The state’s renewable energy portfolio standard demands that by June 2014, 18.4 percent of its electricity come from renewable energy sources, primarily solar power. But a flaw in the system set up to buy renewable energy credits has prevented rooftop solar investment and has kept the state from buying the credits it needs from those solar arrays that have been installed, despite a shortage of incentives, according to a Sunday article in the Chicago Tribune.
When Illinois established its portfolio standard, it created a fund designed to buy renewable energy credits and incentivize new solar installations.
The Tribune reports that Illinois utility ratepayers have poured $53 million into the fund. But the state’s law won’t allow the money to flow unless the state’s two biggest utilities – Commonwealth Edison and American Illinois – are buying power. Neither has been purchasing power because a deregulated market allows consumers to opt for lower-priced and smaller power providers, leaving investor-owned utility companies with no need for additional electric capacity.
“So the pot of money just sits,” the Tribune story reads.
State legislators have considered a measure that would allow Illinois to spend the money on behalf of ratepayers, regardless of what utility services home and business owners use with the new solar installations. Alternative power suppliers have argued against that solution, however, saying that net metering for solar customers on their small networks in Illinois would drive up overall costs for other customers.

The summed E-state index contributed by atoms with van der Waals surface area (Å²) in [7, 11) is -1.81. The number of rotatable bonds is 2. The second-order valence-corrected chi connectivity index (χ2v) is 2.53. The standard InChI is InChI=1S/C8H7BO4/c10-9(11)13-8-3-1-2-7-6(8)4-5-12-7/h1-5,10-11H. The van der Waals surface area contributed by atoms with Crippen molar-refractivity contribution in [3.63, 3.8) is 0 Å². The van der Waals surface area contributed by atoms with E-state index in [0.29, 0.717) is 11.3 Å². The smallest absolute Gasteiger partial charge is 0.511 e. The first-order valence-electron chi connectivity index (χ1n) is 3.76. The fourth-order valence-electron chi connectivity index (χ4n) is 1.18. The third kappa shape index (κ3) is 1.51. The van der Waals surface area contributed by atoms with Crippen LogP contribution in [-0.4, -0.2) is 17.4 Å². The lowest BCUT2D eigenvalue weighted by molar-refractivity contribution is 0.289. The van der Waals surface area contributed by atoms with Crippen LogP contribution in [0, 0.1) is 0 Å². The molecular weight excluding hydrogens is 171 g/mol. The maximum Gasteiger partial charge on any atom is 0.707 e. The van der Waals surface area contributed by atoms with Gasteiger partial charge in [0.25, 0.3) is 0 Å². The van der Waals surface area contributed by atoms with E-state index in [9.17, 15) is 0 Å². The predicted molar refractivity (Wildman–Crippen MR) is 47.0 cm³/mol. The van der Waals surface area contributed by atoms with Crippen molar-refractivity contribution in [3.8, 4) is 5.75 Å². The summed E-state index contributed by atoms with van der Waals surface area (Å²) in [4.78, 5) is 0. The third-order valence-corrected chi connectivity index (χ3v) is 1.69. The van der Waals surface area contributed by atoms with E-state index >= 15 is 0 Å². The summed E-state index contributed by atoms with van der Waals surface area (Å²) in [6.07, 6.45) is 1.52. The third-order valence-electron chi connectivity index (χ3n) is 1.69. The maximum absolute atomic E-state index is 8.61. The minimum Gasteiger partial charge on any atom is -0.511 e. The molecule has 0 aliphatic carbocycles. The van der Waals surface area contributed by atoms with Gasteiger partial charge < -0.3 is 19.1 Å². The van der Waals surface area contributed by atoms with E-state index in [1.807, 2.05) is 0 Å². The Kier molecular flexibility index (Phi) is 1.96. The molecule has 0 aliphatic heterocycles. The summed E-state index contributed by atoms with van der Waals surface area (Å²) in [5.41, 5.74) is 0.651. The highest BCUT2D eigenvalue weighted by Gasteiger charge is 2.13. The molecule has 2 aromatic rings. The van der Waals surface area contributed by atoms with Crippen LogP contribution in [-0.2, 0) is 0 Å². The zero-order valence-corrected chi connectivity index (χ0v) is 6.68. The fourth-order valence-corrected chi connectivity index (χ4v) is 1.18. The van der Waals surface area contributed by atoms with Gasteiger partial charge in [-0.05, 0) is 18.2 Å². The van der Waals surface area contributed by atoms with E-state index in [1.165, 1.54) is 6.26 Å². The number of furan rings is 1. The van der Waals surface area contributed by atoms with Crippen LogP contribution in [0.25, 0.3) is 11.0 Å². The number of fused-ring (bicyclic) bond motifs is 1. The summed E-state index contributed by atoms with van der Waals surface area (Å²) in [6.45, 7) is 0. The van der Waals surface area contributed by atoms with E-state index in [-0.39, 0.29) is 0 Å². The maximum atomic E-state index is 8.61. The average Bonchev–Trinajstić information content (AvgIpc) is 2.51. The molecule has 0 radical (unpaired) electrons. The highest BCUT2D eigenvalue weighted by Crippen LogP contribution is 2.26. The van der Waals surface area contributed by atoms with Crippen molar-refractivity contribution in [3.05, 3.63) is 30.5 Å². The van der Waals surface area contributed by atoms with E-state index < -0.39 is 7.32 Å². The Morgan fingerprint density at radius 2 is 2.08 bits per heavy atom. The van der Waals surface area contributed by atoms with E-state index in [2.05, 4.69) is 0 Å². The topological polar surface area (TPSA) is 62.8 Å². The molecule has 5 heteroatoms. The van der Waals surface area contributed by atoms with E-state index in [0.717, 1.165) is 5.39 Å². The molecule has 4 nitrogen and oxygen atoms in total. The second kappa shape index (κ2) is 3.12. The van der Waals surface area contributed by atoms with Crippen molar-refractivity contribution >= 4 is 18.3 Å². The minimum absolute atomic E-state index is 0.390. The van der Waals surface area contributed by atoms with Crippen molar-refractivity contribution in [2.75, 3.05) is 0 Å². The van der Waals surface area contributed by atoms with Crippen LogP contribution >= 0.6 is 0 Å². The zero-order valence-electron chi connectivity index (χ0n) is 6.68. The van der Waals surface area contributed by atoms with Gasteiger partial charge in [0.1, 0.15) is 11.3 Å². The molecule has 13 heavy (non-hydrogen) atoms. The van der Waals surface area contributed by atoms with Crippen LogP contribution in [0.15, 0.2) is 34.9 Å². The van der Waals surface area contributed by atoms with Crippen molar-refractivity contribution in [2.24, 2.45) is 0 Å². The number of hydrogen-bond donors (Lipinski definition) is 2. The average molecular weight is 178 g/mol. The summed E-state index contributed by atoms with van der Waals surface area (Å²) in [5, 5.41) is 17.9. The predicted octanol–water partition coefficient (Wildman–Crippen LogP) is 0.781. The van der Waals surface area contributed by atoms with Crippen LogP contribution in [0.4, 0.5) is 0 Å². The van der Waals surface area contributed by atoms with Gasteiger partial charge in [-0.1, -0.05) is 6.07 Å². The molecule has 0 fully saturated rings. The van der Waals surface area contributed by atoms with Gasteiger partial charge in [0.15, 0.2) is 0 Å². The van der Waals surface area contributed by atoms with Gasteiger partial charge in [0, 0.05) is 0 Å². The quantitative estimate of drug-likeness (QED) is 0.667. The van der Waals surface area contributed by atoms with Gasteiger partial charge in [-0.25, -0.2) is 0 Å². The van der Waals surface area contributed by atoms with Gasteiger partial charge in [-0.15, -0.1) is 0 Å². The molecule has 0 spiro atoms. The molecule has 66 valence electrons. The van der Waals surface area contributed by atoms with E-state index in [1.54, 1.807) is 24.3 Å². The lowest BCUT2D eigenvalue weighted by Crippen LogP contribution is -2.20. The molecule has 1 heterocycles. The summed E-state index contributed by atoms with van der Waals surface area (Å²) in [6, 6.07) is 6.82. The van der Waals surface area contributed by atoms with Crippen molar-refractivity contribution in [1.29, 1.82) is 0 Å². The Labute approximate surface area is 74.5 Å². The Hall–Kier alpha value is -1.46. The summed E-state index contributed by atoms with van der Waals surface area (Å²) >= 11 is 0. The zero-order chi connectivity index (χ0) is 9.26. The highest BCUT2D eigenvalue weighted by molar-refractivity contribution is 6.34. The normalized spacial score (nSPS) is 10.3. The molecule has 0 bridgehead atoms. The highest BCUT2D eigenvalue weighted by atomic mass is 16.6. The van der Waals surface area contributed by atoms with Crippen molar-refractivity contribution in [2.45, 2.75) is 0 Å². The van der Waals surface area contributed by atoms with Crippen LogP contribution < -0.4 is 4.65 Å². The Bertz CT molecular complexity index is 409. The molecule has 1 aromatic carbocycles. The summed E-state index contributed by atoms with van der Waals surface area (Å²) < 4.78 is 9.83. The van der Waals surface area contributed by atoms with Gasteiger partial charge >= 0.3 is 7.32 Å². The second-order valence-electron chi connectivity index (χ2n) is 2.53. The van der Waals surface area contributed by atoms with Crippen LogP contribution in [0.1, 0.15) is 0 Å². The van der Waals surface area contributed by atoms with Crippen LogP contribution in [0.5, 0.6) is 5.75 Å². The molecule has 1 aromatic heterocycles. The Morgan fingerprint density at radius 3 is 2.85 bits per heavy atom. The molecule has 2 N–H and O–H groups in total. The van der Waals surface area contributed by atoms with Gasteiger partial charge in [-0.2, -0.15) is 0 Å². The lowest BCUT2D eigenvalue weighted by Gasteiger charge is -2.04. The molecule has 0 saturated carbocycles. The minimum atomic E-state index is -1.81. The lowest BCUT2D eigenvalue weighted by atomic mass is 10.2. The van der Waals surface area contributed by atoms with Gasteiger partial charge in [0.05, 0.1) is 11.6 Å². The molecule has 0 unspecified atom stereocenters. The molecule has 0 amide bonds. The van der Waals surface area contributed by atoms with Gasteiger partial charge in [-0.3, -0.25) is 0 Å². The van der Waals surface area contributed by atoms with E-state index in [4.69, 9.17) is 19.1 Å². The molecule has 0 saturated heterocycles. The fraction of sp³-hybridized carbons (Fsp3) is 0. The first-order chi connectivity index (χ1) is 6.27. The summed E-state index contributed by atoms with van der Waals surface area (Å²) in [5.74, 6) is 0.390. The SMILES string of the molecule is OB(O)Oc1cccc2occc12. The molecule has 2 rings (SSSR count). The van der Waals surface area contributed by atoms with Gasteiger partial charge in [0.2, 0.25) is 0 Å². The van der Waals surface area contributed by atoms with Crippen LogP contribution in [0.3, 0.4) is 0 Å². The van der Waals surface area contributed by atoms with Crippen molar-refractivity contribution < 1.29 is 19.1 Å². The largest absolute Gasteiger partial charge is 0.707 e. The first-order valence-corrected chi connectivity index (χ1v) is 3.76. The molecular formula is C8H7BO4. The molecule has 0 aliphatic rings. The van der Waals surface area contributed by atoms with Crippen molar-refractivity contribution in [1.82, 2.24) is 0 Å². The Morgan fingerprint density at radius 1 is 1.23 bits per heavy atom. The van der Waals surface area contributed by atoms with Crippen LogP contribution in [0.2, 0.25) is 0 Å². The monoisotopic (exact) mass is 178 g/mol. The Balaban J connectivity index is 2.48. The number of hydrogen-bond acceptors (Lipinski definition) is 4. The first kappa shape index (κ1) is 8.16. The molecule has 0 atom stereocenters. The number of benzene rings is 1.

"On paper, we have great incentive for people to invest in solar here," Sarah Wochos, Senior Policy Advocate and Director of Research for the Environmental Law & Policy Center in Chicago, told the Tribune. "But there's some structural flaws in the mechanics of the law right now that make it impossible for those investments and that growth to happen here."
Attempts to fix the flaws have been delayed and the state is falling far short of its solar and other renewable energy goals.
Developers and companies see significant opportunity for solar in Illinois, especially in some of Chicago’s industrial areas. But solar developers are staying busy in states where incentives and high electricity rates make the technology much more financially viable.
The good news is that some businesses and homeowners are opting to install solar in Illinois, despite the lack of incentives. Solar prices have dropped dramatically over the last four years, falling to almost half the price per installed watt.
So companies that prioritize sustainability, like IKEA, are making the investment even though the state isn’t buying its renewable energy credits. That means Illinois has a fair amount of solar, but it’s not getting credit for that solar power generation, nor is it encouraging industry growth.